By Seth Kinker, firstname.lastname@example.org
During the Chelsea Board of Education meeting Sept. 5 Terry Rubenthaler, Chief Technology Officer at Midwest Energy and Communications (MEC), made a presentation to the board regarding a potential partnership between MEC and the Chelsea School District (CSD).
MEC, a member-owned electric and communications cooperative, is the same company that Lyndon Township hired in May to be the internet service provider (ISP) for the township’s fiber-optic broadband network.
During Rubenthaler’ presentation to the board, he talked about connections being needed between Cassopolis, MI. (the headquarter of MEC) and Lyndon township. MEC has been able to secure connections as far as downtown Chelsea, but connection from downtown Chelsea to Lyndon is still needed to get broadband internet access to Lyndon.
One way would be to go under the AMTRAK railroads that run through the city. Rubenthaler told the board last Monday that it took two years to get a permit to put two inches of pipe under the track. When it came down to it, Lyndon didn’t want to wait that long for their new connection. At that point, MEC began looking at other options and were notified that the CSD already had fiber installed.
Rubenthaler first reached out to Scott Wooster, Director of Technology for the CSD, who then reached out to Superintendent Julie Helber. After preliminary talks, MEC was able to draw up a proposal for a maintenance agreement for both parties to look at together. At that point, Helber asked MEC to come in and present that information to the board.
The proposal includes MEC tapping into the fiber optic network that the CSD already has, as well as build off of what is already installed, in order to make the connection to Lyndon township.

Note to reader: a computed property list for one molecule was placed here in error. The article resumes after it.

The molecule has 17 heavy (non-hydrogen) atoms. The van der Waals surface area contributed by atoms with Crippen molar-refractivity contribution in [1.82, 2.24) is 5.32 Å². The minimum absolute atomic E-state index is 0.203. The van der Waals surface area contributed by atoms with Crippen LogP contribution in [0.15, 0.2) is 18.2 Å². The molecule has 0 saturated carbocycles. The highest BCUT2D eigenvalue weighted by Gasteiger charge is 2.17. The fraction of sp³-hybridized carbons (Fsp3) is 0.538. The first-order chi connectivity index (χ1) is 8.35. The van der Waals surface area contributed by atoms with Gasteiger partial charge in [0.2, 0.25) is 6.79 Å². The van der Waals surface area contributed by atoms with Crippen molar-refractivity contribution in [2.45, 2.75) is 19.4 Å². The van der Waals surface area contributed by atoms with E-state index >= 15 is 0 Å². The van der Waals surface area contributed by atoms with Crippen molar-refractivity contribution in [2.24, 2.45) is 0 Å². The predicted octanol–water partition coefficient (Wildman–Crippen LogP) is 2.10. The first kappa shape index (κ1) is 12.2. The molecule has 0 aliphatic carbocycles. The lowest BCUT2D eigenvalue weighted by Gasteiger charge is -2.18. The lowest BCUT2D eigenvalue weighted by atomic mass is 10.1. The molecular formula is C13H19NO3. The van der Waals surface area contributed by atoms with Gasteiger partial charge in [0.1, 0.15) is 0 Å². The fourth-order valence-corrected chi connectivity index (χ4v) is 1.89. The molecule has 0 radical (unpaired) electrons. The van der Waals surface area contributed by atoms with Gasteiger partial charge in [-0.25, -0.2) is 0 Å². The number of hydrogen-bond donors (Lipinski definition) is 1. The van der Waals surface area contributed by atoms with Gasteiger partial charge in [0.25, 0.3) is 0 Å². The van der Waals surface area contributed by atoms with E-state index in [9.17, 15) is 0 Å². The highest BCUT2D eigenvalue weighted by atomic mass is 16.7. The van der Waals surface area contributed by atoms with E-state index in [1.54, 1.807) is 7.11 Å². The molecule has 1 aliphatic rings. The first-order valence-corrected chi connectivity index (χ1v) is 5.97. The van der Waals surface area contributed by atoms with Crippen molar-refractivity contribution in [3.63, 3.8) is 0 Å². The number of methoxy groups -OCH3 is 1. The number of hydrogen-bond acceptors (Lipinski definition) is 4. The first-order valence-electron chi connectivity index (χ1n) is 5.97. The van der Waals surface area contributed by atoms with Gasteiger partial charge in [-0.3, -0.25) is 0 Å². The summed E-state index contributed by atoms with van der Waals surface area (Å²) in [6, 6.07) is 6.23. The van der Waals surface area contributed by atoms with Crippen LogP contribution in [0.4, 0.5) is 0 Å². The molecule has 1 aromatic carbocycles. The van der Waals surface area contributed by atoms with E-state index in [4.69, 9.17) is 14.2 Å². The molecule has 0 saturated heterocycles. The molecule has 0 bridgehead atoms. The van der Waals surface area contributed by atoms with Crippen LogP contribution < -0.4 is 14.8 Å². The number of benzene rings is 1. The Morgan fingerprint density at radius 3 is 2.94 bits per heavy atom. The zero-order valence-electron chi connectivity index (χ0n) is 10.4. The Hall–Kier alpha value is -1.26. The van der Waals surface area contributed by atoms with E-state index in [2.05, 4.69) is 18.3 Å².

In exchange for use of two strands of fiber, CSD has 12 and currently uses two, MEC would be able to strengthen and make the connection more reliable. In addition to a better connection, Rubenthaler also stated that MEC would be willing to maintain all the lines in the CSD. In exchange for use, they would make any repairs, take care of downed lines, troubleshoot, and update the system to current standards when need be.
“They want to tap into the fiber that’s closer to the high school,” said Helber. “And they would connect it over by North Creek Elementary. They do need to dig a line to connect it to where their lines come into the city.”
Prior to this potential agreement, CSD didn’t have a maintenance contract with any company for their fiber-optic network.
“That was really the most attractive tradeoff for doing this outside of the fact that we were going to be able to contribute to help bring broadband service to our students and families in Lyndon township,” continued Helber. “In exchange for us to have someone maintain our fiber throughout the district, what this agreement does is help us. Each time a squirrel chews a line we have to contract that out. It’s typically around a couple thousand dollars to get that fixed. Having someone monitor a little more closely on the weekends, and there are so many day to day operations during the week that we’re not just sitting here monitoring our fiber. So, for them having someone to monitor and get someone to us maybe prior to an outage or something happening here is a benefit to all of us. And that cost avoidance of having to repair fiber breaks is also attractive too.”